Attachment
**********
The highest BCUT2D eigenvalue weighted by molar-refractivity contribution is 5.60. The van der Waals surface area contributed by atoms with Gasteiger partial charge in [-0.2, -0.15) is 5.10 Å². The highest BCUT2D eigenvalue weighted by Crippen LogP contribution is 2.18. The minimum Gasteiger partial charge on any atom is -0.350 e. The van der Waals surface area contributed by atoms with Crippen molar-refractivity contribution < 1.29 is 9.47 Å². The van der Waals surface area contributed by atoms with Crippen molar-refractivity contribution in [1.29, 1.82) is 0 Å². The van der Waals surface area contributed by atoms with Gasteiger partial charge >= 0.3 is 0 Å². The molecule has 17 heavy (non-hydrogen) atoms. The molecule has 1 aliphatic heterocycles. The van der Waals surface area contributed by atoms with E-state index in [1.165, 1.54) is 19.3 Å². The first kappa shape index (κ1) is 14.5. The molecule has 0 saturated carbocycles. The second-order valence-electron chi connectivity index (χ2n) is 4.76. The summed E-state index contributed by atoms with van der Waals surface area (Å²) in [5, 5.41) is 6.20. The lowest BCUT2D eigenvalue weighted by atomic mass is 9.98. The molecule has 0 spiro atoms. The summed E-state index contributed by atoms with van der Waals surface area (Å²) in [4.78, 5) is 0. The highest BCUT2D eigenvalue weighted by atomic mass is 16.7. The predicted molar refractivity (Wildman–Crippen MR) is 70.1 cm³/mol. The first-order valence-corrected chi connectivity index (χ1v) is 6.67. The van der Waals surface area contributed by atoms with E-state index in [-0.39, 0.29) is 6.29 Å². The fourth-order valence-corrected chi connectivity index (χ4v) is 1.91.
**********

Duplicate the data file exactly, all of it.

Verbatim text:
The highest BCUT2D eigenvalue weighted by molar-refractivity contribution is 5.60. The van der Waals surface area contributed by atoms with Gasteiger partial charge in [-0.2, -0.15) is 5.10 Å². The highest BCUT2D eigenvalue weighted by Crippen LogP contribution is 2.18. The minimum Gasteiger partial charge on any atom is -0.350 e. The van der Waals surface area contributed by atoms with Crippen molar-refractivity contribution < 1.29 is 9.47 Å². The van der Waals surface area contributed by atoms with Crippen molar-refractivity contribution in [1.29, 1.82) is 0 Å². The van der Waals surface area contributed by atoms with Gasteiger partial charge >= 0.3 is 0 Å². The molecule has 17 heavy (non-hydrogen) atoms. The molecule has 1 aliphatic heterocycles. The van der Waals surface area contributed by atoms with E-state index in [1.165, 1.54) is 19.3 Å². The first kappa shape index (κ1) is 14.5. The molecule has 0 saturated carbocycles. The second-order valence-electron chi connectivity index (χ2n) is 4.76. The summed E-state index contributed by atoms with van der Waals surface area (Å²) in [5, 5.41) is 6.20. The lowest BCUT2D eigenvalue weighted by atomic mass is 9.98. The molecule has 0 spiro atoms. The summed E-state index contributed by atoms with van der Waals surface area (Å²) in [4.78, 5) is 0. The highest BCUT2D eigenvalue weighted by atomic mass is 16.7. The predicted molar refractivity (Wildman–Crippen MR) is 70.1 cm³/mol. The first-order valence-corrected chi connectivity index (χ1v) is 6.67. The van der Waals surface area contributed by atoms with E-state index in [-0.39, 0.29) is 6.29 Å². The fourth-order valence-corrected chi connectivity index (χ4v) is 1.91.